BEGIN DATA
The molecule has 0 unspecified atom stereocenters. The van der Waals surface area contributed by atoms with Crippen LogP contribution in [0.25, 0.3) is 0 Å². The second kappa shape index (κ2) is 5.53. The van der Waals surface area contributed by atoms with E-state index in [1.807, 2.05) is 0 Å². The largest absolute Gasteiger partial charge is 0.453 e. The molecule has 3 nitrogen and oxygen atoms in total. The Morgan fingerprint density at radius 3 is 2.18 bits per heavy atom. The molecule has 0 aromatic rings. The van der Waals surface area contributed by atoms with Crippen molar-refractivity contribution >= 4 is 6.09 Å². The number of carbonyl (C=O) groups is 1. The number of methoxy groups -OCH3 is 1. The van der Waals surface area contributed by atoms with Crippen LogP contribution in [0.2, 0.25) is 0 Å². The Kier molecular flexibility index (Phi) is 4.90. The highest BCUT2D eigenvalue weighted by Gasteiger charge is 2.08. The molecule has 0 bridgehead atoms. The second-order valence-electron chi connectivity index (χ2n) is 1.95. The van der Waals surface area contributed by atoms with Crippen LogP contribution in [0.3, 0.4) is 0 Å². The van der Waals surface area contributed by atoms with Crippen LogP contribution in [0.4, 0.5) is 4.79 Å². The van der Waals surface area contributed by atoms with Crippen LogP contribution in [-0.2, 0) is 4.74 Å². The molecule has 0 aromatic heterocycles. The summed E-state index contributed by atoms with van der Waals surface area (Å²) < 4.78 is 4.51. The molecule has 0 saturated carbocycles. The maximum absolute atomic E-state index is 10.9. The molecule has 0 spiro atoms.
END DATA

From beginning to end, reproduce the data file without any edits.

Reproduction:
The molecule has 0 unspecified atom stereocenters. The van der Waals surface area contributed by atoms with Crippen LogP contribution in [0.25, 0.3) is 0 Å². The second kappa shape index (κ2) is 5.53. The van der Waals surface area contributed by atoms with E-state index in [1.807, 2.05) is 0 Å². The largest absolute Gasteiger partial charge is 0.453 e. The molecule has 3 nitrogen and oxygen atoms in total. The Morgan fingerprint density at radius 3 is 2.18 bits per heavy atom. The molecule has 0 aromatic rings. The van der Waals surface area contributed by atoms with Crippen molar-refractivity contribution >= 4 is 6.09 Å². The number of carbonyl (C=O) groups is 1. The number of methoxy groups -OCH3 is 1. The van der Waals surface area contributed by atoms with Crippen LogP contribution in [0.2, 0.25) is 0 Å². The Kier molecular flexibility index (Phi) is 4.90. The highest BCUT2D eigenvalue weighted by Gasteiger charge is 2.08. The molecule has 0 bridgehead atoms. The second-order valence-electron chi connectivity index (χ2n) is 1.95. The van der Waals surface area contributed by atoms with Crippen LogP contribution in [0.3, 0.4) is 0 Å². The van der Waals surface area contributed by atoms with Crippen LogP contribution in [0.4, 0.5) is 4.79 Å². The van der Waals surface area contributed by atoms with Crippen LogP contribution in [-0.2, 0) is 4.74 Å². The molecule has 0 aromatic heterocycles. The summed E-state index contributed by atoms with van der Waals surface area (Å²) < 4.78 is 4.51. The molecule has 0 saturated carbocycles. The maximum absolute atomic E-state index is 10.9. The molecule has 0 spiro atoms.